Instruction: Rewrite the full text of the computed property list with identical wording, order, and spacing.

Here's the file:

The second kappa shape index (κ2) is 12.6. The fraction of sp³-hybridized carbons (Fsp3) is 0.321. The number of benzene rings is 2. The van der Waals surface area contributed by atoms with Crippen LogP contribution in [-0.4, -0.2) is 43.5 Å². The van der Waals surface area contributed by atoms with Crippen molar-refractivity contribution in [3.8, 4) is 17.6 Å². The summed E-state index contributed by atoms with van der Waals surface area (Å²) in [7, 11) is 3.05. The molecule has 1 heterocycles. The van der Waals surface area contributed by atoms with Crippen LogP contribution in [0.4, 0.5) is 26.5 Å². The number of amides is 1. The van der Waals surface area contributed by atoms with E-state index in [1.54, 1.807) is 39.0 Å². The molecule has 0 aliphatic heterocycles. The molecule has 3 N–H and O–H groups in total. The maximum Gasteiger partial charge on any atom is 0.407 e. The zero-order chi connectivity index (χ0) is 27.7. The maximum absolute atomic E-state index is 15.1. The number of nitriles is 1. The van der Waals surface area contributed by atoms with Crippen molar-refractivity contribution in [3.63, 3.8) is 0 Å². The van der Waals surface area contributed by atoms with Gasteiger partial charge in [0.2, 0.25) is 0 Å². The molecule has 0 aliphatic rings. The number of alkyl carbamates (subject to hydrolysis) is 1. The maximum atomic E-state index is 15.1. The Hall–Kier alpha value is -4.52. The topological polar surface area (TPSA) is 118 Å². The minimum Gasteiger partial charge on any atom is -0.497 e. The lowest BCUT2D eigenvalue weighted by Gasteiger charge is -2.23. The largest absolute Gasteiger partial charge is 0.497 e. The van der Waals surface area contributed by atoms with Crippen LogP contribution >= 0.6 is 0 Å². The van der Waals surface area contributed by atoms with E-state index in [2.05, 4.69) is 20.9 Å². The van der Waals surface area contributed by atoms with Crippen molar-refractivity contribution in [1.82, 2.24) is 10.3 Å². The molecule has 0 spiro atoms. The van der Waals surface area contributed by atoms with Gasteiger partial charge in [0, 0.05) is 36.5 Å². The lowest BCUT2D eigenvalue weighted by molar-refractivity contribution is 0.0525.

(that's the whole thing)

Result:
The second kappa shape index (κ2) is 12.6. The fraction of sp³-hybridized carbons (Fsp3) is 0.321. The number of benzene rings is 2. The van der Waals surface area contributed by atoms with Crippen LogP contribution in [-0.4, -0.2) is 43.5 Å². The van der Waals surface area contributed by atoms with Crippen molar-refractivity contribution in [3.8, 4) is 17.6 Å². The summed E-state index contributed by atoms with van der Waals surface area (Å²) in [7, 11) is 3.05. The molecule has 1 heterocycles. The van der Waals surface area contributed by atoms with Crippen LogP contribution in [0.4, 0.5) is 26.5 Å². The number of amides is 1. The van der Waals surface area contributed by atoms with E-state index in [1.54, 1.807) is 39.0 Å². The molecule has 0 aliphatic heterocycles. The molecule has 3 N–H and O–H groups in total. The maximum Gasteiger partial charge on any atom is 0.407 e. The zero-order chi connectivity index (χ0) is 27.7. The maximum absolute atomic E-state index is 15.1. The number of nitriles is 1. The van der Waals surface area contributed by atoms with Crippen molar-refractivity contribution in [3.63, 3.8) is 0 Å². The van der Waals surface area contributed by atoms with Gasteiger partial charge in [0.2, 0.25) is 0 Å². The molecule has 0 aliphatic rings. The number of alkyl carbamates (subject to hydrolysis) is 1. The maximum atomic E-state index is 15.1. The Hall–Kier alpha value is -4.52. The topological polar surface area (TPSA) is 118 Å². The minimum Gasteiger partial charge on any atom is -0.497 e. The lowest BCUT2D eigenvalue weighted by Gasteiger charge is -2.23. The largest absolute Gasteiger partial charge is 0.497 e. The van der Waals surface area contributed by atoms with Crippen LogP contribution >= 0.6 is 0 Å². The van der Waals surface area contributed by atoms with E-state index in [2.05, 4.69) is 20.9 Å². The van der Waals surface area contributed by atoms with Crippen molar-refractivity contribution in [1.82, 2.24) is 10.3 Å². The molecule has 0 spiro atoms. The van der Waals surface area contributed by atoms with Gasteiger partial charge in [0, 0.05) is 36.5 Å². The lowest BCUT2D eigenvalue weighted by molar-refractivity contribution is 0.0525.